Image credits: T21
News Article

Rail Sector Has Positive Outlook

By Pedro Alcalá | Wed, 05/27/2020 - 19:16

Mexico’s railway sector is reporting an uptick in activity during the economically difficult times of COVID-19. This increase in operations is independent from Mayan Train project investments. Yesterday it was reported that air cargo passing through the 10 main airports in the country has decreased. However, railway cargo has increased. According to a report from T21, which cites statistics from the Mexican Railway System (SFM), total rail cargo traffic in all of Mexico during the first four months of 2020 was reported to be 40,590,000 tons, which represents a 0.8 percent increase over total traffic for those same four months in 2019 totaling 40,250,000 tons.

COFECE has been polling industry stakeholders in an effort to gauge interest in a change of rules concerning competition between different cargo rail users and providers. According to T21, this online questionnaire will be available online until June 26 and is meant to promote the efficiency of the sector and to build more productive supply chains. The response from the industry has been positive so far. Jesús Francisco López, Director of Institutional Relations of CAINTRA Nuevo León said the “Mexican rail sector has presented positive development as a result of accelerating concessions but it still has areas of opportunity that can be addressed.”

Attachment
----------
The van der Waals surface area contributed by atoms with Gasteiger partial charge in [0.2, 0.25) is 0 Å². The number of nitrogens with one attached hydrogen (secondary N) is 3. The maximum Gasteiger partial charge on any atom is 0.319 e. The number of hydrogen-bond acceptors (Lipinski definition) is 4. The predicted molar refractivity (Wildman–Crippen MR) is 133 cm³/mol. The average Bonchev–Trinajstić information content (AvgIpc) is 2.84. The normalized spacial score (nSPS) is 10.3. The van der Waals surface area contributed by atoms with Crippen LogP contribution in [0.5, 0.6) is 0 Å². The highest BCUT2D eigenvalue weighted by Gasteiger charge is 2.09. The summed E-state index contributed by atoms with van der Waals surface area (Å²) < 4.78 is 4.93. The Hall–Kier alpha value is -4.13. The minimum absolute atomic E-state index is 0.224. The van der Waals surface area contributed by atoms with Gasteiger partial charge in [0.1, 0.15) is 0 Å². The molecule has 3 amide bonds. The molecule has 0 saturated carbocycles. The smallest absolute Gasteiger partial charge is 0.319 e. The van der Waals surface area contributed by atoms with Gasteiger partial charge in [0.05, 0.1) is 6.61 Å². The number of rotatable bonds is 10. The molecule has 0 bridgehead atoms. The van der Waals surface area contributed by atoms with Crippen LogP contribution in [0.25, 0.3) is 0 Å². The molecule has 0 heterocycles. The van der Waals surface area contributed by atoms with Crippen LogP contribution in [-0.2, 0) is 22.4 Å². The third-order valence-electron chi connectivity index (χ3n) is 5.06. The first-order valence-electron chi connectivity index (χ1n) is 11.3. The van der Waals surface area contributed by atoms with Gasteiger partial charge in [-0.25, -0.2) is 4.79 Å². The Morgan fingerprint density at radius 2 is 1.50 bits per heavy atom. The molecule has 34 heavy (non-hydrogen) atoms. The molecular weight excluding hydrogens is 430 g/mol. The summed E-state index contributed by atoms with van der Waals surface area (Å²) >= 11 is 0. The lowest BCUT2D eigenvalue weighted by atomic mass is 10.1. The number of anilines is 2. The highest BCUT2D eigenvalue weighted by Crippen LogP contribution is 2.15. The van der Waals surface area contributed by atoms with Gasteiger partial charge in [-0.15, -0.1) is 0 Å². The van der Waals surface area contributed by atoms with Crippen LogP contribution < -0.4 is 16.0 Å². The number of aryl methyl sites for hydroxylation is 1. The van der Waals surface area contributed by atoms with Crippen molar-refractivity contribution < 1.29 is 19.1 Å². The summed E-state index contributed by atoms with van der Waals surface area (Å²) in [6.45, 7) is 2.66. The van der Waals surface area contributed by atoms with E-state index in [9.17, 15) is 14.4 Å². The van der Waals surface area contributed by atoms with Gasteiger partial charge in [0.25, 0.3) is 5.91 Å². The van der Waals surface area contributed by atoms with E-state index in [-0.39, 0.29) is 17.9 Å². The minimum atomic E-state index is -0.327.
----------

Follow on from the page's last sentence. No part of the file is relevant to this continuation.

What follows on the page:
Other segments of the rail sector are also blooming. For example, T21 also reported this week that Comsa, a prominent Spanish corporate group dedicated to infrastructure and energy projects, has won two tenders for rail work in Mexico. One is the rehabilitation of rail lines in the La Mata-Colonia Jordán segment of the existing Transisthmic Corridor infrastructure. The other one covers the rehabilitation of the Mexico City light rail line between Estadio Azteca and Xochimilco stations.

The data used in this article was sourced from:  
Photo by:   T21
Pedro Alcalá Pedro Alcalá Journalist and Industry Analyst